Prior to subject removal Home Buyers are in the best position to gather information and make decisions about their home. This often involves: bankers, home inspectors, city clerks, and yes, LAWYERS.
In short: Calling a lawyer BEFORE subject removal provides the BEST value for clients.
Buyers are always concerned with fees (see my fee post here), so often they are hesitant to contact a lawyer before they purchase a home and Lawyers have earned an unfortunate reputation of “clocking” the very first phone call with a client.
There are lots of law firms in town… so whats different about Pihl Law Corporation?
Buyers who are referred by our Referring Realtors get connected directly with Peter, usually immediately if he is available;
If Peter is meeting with clients, all Referred Buyers have their email or telephone call returned within a few hours;
Referred Buyers are never billed for that initial phone call (yes its FREE, the timer is off), even if they don’t proceed to purchase that home.
The following key points are discussed in detail:
Review of any apparent legal issues based on the home, the neighborhood and our local knowledge;
The binding nature of the contract after subject removal;
In the Central Okanagan Real Estate zone this December, new listings decreased 11% and unit sales increased 33% compared with this time last year (stats here). This has been a relatively consistent trend over the Fall and Winter of 2013 with inventory dropping and sales increasing. This trend shows our real estate market “re-balancing” after years of stagnation and suggests that we are moving toward a Sellers market.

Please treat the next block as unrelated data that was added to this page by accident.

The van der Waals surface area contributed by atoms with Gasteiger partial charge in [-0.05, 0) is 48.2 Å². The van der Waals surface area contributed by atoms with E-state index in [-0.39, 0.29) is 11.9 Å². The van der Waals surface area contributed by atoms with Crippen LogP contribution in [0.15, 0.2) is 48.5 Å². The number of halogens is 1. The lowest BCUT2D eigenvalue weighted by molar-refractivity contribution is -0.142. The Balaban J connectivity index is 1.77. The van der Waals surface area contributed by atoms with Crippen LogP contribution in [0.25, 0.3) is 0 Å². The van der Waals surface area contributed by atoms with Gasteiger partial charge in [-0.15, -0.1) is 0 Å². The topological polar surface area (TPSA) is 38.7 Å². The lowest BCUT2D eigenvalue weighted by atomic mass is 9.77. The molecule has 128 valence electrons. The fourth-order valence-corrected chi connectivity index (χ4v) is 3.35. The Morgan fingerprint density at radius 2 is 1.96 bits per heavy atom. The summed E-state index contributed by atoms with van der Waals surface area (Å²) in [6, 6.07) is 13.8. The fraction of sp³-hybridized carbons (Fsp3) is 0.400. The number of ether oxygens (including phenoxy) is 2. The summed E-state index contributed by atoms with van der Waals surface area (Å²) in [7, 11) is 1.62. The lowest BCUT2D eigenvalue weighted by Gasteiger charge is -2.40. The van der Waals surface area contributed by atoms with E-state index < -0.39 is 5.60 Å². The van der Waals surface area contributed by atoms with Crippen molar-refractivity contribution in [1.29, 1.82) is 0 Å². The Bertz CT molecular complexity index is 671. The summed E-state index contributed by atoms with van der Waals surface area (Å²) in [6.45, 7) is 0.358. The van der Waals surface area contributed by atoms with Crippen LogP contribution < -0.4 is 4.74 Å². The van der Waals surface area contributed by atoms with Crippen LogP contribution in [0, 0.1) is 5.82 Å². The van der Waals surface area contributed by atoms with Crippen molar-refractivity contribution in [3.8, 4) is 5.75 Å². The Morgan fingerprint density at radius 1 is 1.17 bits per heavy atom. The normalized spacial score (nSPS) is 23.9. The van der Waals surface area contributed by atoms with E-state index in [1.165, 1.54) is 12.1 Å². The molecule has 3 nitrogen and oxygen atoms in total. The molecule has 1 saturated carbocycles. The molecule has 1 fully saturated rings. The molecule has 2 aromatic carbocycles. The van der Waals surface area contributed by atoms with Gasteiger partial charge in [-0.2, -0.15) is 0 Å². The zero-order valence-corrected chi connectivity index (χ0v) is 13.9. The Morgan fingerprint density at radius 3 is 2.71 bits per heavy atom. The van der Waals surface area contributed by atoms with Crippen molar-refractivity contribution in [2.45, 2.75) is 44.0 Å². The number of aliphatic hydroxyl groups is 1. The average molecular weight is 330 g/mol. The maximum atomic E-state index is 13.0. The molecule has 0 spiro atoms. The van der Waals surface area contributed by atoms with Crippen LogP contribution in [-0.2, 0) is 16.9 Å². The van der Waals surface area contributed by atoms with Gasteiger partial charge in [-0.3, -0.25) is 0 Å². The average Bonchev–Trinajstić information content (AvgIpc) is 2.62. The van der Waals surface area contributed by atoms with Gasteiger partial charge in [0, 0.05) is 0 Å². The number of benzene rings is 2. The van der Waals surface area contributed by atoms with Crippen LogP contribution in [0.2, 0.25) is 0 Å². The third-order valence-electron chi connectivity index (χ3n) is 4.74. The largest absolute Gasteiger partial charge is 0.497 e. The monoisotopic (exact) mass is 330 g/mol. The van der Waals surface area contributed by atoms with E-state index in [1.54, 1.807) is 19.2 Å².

Given that Buyers have “ruled the roost” for so long I thought I was important to revisit some important things for Buyers to remember as the market momentum picks up:
Get pre-qualified, talk to your Mortgage Broker first to lock in a rate, and know what you can comfortably afford. Interest rates will rise; an early rate hold in a fast rising market can save a Buyer hundreds of dollars on a monthly mortgage payment.
Negotiations will have a sense of urgency in a Sellers Market, so do all your homework first (before you start viewing any homes in person):
Know the neighborhoods you like BEFORE you shop there;
Get your REALTOR to start a “Activity Alert” for you for all relevant listings in your top neighborhoods – this will give you a sense of what the homes are selling for and how fast they are selling;
Have sufficient funds in the bank for down payment, moving and closing costs (ideally about 9-14% of your intended purchase price being 5-10% down on the home, plus 2% estimated moving and 2% estimated closing costs)
Negotiate on price, but leave sufficient time for due diligence;
Due Diligence is the process of “kicking the tires” on a residential property and looking at the quality and suitability of premises. No matter how intense the negotiations are, Buyers should always leave time and have subject conditions in place to: